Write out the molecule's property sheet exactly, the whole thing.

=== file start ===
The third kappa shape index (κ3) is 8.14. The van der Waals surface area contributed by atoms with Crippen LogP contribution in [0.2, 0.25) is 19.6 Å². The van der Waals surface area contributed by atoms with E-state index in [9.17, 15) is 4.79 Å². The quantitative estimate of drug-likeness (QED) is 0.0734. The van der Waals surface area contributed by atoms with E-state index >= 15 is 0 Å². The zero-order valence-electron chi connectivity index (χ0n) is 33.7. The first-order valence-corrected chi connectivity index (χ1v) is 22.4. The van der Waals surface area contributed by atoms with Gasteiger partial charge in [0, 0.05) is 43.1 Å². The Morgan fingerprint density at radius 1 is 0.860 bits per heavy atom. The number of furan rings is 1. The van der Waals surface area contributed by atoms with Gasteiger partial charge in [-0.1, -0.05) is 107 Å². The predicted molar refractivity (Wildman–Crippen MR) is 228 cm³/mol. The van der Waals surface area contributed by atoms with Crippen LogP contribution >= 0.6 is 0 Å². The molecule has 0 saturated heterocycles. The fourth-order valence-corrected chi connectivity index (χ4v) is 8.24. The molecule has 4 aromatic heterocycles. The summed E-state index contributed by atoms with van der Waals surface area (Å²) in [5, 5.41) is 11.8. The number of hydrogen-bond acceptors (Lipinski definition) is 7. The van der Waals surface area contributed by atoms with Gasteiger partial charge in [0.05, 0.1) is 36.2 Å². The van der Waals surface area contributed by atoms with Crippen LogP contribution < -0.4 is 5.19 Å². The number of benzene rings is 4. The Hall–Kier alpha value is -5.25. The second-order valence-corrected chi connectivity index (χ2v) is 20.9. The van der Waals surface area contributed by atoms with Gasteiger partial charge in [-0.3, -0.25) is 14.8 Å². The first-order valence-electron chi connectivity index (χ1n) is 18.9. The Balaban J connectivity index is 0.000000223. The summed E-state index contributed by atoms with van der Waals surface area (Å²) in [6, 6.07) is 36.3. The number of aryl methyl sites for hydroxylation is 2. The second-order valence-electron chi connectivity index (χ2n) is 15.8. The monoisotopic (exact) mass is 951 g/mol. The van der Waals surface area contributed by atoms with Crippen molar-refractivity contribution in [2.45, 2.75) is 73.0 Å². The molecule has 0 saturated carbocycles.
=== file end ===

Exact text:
The third kappa shape index (κ3) is 8.14. The van der Waals surface area contributed by atoms with Crippen LogP contribution in [0.2, 0.25) is 19.6 Å². The van der Waals surface area contributed by atoms with E-state index in [9.17, 15) is 4.79 Å². The quantitative estimate of drug-likeness (QED) is 0.0734. The van der Waals surface area contributed by atoms with E-state index >= 15 is 0 Å². The zero-order valence-electron chi connectivity index (χ0n) is 33.7. The first-order valence-corrected chi connectivity index (χ1v) is 22.4. The van der Waals surface area contributed by atoms with Gasteiger partial charge in [0, 0.05) is 43.1 Å². The Morgan fingerprint density at radius 1 is 0.860 bits per heavy atom. The number of furan rings is 1. The van der Waals surface area contributed by atoms with Gasteiger partial charge in [-0.1, -0.05) is 107 Å². The predicted molar refractivity (Wildman–Crippen MR) is 228 cm³/mol. The van der Waals surface area contributed by atoms with Crippen LogP contribution >= 0.6 is 0 Å². The molecule has 0 saturated heterocycles. The fourth-order valence-corrected chi connectivity index (χ4v) is 8.24. The molecule has 4 aromatic heterocycles. The summed E-state index contributed by atoms with van der Waals surface area (Å²) in [5, 5.41) is 11.8. The number of hydrogen-bond acceptors (Lipinski definition) is 7. The van der Waals surface area contributed by atoms with Gasteiger partial charge in [0.05, 0.1) is 36.2 Å². The van der Waals surface area contributed by atoms with Crippen LogP contribution < -0.4 is 5.19 Å². The number of benzene rings is 4. The Hall–Kier alpha value is -5.25. The second-order valence-corrected chi connectivity index (χ2v) is 20.9. The van der Waals surface area contributed by atoms with Gasteiger partial charge in [-0.3, -0.25) is 14.8 Å². The first-order valence-electron chi connectivity index (χ1n) is 18.9. The Balaban J connectivity index is 0.000000223. The summed E-state index contributed by atoms with van der Waals surface area (Å²) in [6, 6.07) is 36.3. The number of aryl methyl sites for hydroxylation is 2. The second-order valence-electron chi connectivity index (χ2n) is 15.8. The monoisotopic (exact) mass is 951 g/mol. The van der Waals surface area contributed by atoms with Crippen molar-refractivity contribution in [2.45, 2.75) is 73.0 Å². The molecule has 0 saturated carbocycles.